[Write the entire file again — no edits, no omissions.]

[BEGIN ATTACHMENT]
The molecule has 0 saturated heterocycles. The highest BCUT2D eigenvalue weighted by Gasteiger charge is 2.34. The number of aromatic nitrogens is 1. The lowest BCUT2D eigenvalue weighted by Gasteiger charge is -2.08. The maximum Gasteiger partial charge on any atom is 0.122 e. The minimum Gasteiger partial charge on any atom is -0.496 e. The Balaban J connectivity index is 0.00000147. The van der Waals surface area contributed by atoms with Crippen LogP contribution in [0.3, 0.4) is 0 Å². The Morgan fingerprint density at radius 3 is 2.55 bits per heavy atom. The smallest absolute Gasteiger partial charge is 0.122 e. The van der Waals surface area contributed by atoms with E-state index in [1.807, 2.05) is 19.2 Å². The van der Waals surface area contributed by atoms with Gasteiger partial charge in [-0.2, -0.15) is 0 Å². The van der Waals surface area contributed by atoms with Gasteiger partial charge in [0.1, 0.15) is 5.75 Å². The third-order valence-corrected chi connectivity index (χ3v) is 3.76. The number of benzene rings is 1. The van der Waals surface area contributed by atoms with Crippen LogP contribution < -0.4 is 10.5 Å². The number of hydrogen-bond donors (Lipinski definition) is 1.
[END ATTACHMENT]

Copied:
The molecule has 0 saturated heterocycles. The highest BCUT2D eigenvalue weighted by Gasteiger charge is 2.34. The number of aromatic nitrogens is 1. The lowest BCUT2D eigenvalue weighted by Gasteiger charge is -2.08. The maximum Gasteiger partial charge on any atom is 0.122 e. The minimum Gasteiger partial charge on any atom is -0.496 e. The Balaban J connectivity index is 0.00000147. The van der Waals surface area contributed by atoms with Crippen LogP contribution in [0.3, 0.4) is 0 Å². The Morgan fingerprint density at radius 3 is 2.55 bits per heavy atom. The smallest absolute Gasteiger partial charge is 0.122 e. The van der Waals surface area contributed by atoms with E-state index in [1.807, 2.05) is 19.2 Å². The van der Waals surface area contributed by atoms with Gasteiger partial charge in [-0.2, -0.15) is 0 Å². The van der Waals surface area contributed by atoms with Gasteiger partial charge in [0.1, 0.15) is 5.75 Å². The third-order valence-corrected chi connectivity index (χ3v) is 3.76. The number of benzene rings is 1. The van der Waals surface area contributed by atoms with Crippen LogP contribution < -0.4 is 10.5 Å². The number of hydrogen-bond donors (Lipinski definition) is 1.